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OBESITY-A BRIEF OVERVIEW

Obesity is an excess of adipose tissue or body fat. It can be defined as a proportion of body weight composed of adipose tissue (percent body fat) that exceeds a range that is considered healthy. Adult males are generally considered obese when their percent body fat is 25% and adult females are considered obese when their percent body fat is 33%.

Methods to detect obesity

1- Body Mass Index:

Because it is often impractical to determine body composition in the clinical setting, and because accurate measurements of height and weight can be easily obtained, obesity in adults is often defined as a BMI of more than 30.0 kg/m2. Though not a direct measure of body fatness, BMI (also known as Quetelet’s index) can be considered a proxy for measures of body fatness and is regarded as a convenient and reliable indicator of obesity. Overweight is a body weight in excess of some standard  weight, usually in relation to height. In adults, overweight is generally defined as a BMI of 25.0-29.9 kg/m2, “healthy weight” is defined as a BMI of 18.5-24.9 kg/m2, and underweight is defined as a BMI below 18.5 kg/m2.

2- Waist Circumference

A practical approach for estimating the amount of adipose tissue in the hips and thighs is to measure the circumference of the hips or buttocks. This measurement is taken at the point yielding the maximum circumference around the hips or buttocks. Waist circumference is particularly useful in assessing the disease risk of patients who are categorized as having a healthy body weight (BMI of 18.5224.9 kg/m2), who are considered overweight (BMI of 25.0229.9 kg/m2), or who are mildly obese with a BMI of 30.0234.9 kg/m2.

 

Males

40 inches (102 centimeter)

Females

35 inches (88 centimeter)

3- Waist to Hip Ratio

The WHR(Waist to Hip Ratio) is calculated by dividing the WC measurement by the hip circumference measurement. A WHR 1.0 results when WC is greater than hip circumference. The WHtR(Waist to Height Ratio) is calculated by dividing a person’s WC by his or her height. Both have been shown to better identify health risks than BMI alone.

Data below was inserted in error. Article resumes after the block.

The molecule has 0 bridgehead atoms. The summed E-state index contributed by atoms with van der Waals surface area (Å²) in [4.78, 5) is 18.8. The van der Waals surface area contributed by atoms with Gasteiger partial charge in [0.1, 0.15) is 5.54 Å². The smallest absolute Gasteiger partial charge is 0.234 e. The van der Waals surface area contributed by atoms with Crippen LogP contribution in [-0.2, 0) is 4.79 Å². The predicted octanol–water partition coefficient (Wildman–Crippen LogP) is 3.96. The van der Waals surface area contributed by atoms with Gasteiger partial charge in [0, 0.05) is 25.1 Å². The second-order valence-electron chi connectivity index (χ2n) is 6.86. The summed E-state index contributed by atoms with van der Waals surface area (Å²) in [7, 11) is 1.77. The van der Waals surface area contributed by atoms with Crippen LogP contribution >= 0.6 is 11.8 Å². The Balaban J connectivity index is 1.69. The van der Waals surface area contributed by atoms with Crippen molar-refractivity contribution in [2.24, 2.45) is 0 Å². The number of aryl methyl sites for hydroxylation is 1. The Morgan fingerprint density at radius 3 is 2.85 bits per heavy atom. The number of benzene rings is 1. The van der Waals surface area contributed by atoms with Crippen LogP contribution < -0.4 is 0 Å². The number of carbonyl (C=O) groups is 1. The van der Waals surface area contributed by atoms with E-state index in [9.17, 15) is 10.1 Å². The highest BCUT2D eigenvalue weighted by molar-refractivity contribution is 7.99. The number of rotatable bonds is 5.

Shapes of obesity

1- Pear Shape

It combines a slimmer “ectomorph” upper body with an “endomorph” lower body. People with this shape have extra fat in the hip and thigh area. It is more common among women, and it may be part of the reason they often live longer than men.

2- Apple Shape

It is also called a “beer belly,” which means you have more fat stored around your stomach, while your lower body stays thin. It is more common in men, and it’s worse for your health than the pear shape. That is because belly fat is often a sign that you have more fat deeper inside, around your internal organs, as opposed to just beneath the skin. This kind is more closely linked to heart disease, cancer, type 2 diabetes, and high cholesterol.

Etiology of obesity

Obesity develops when the body’s chronic energy intake exceeds its energy expenditure. At first glance this may seem simple and straightforward. However, because of the multiple and complex neuroendocrine and metabolic systems influencing energy intake and energy expenditure, obesity is actually a heterogeneous group of disorders. Its etiology remains elusive, and its successful, long-term treatment is difficult.Among the key factors contributing to obesity are specific medical and psychiatric disorders or their treatment, genetics, and an obesogenic environment that promotes a high energy intake and discourages physical activity.

Medical Nutrition Therapy

1- High protein energy-restricted diets:

They result in larger reduction of body weight, reduction of body fat mass and long-term weight loss maintenance. They promote a sustained level of satiety, sustained energy expenditure and increased fat oxidation and sparing of fat-free mass.

High Protein foods include:

  • Meat
  • Poultry
  • Fish
  • Eggs
  • Lentils
2- Low-Carbohydrates diet:

The low-carb diet is that decreasing carbs lower insulin levels and causes the body to burn stored fat for energy, which ultimately leads to weight loss.

A low-carb diet restricts foods high in carbs including

  • Sugar
  • Gluten Grains
  • Trans Fats
  • Artificial Sweeteners
  • Highly Processed Foods

Allowed foods in low-carbs diet

  • Fruits
  • Vegetables
  • Whole grains

Physical Activity

Physical Activity is bodily movement produced by skeletal muscles that requires energy expenditure(can be measured in kilocalories). When combined with dietary changes, physical exercise can result in additional weight loss, and when not combined with dietary changes, it can result in modest weight loss. Furthermore, physical activity is linked to enhanced long-term weight loss and weight loss maintenance after initial weight loss.

Dn.Khadija Naseer is Consultant dietitian at Din Medical Complex Burewala, Lecturer at Masterjii Network. She can be reached at @dn.khadijanaseer.

Disclaimer: The information in this article is not intended as sound medical advice for your particular illness; rather, it is meant to increase awareness of common health issues. Before implementing any recommendations made in this article or choosing a treatment plan based on its contents, you should always speak with a qualified healthcare professional.

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